Formalin-fixed material was processed for electron microscopy. Ultrastructurally, the tumor cells had round nuclei with a narrow rim of marginated heterochromatin. The cytoplasm contained moderate amounts of mitochondria, rough endoplasmic reticulum, electron-dense granules of variable sizes, most likely representing lysosomes, and thin filaments (Figure 4). Poorly developed cell junctions were rarely observed.


Flow cytometric analysis indicated that the tumor was diploid, with 16% of S-phase fractions and 4.3% of the coefficients of variation.


The present tumor was macroscopically and microscopically similar to PSCTs of the pancreas. (1-8) It showed a solid and pseudopapillary growth pattern, and the tumor cells were characterized by round-to-oval nuclei and abundant pale-to-eosinophilic cytoplasm. The ultrastructural features were identical to those of previously reported cases. (6-8) Most conspicuous are tumor cells containing electron-dense granules of variable sizes (500 to 3000 nm), most likely representing lysosomes. (5,6) The immunohistochemical profiles in the present tumor were somewhat different from those of the reported cases. (6-8) Some tumor cells in the current case were positive for epithelial membrane antigen and [alpha]1-antichymotrypsin. This may be due to the differences of sensitivity and applied antibodies and immunohistochemical methods.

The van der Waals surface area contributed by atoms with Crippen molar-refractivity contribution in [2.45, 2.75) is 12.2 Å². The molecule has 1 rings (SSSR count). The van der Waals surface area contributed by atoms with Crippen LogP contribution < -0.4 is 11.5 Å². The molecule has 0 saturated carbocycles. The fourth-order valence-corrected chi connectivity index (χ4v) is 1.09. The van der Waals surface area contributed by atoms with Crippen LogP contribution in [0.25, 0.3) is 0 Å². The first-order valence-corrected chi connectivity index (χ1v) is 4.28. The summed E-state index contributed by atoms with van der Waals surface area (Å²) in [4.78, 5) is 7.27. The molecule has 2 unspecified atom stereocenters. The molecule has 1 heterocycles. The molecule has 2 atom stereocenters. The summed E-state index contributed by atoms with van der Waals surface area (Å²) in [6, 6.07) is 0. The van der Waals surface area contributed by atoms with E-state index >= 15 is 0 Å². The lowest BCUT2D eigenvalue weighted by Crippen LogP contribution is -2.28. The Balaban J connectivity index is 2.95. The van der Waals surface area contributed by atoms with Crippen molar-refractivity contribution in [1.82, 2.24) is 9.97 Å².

The differential diagnosis includes gastrointestinal stromal tumor, (9) paraganglioma, and newly described clear cell myomelanocytic tumor of the falciform ligament or ligamentum teres. (10) Gastrointestinal stromal tumor is histologically characterized by fascicular and/or epithelioid arrangements of spindle-to-oval cells and immunohistochemical expression of c-kit and CD34. It lacks pseudopapillary growth patterns. The present tumor was composed of round cells and was negative for c-kit and CD34. Paraganglioma is positive for neuroendocrine markers, such as synaptophysin and chromogranin A, and contains S100 protein-positive sustentacular cells. It lacks pseudopapillary proliferations and staining of vimentin and [alpha]1-antichymotrypsin. Clear cell myomelanocytic tumor of the falciform ligament or ligamentum teres, which is a perivascular epithelioid cell family of tumors, occurs in or immediately adjacent to the ligamentum teres and falciform ligament of children and young adults. The tumor consists of clear-to-faintly eosinophilic spindle cells arranged in fascicular and nest patterns. It expresses smooth muscle actin, myosin, and HMB-45. Although the present tumor histologically resembled a clear cell myomelanocytic tumor, the patient age, tumor site, and immunohistochemical features were different.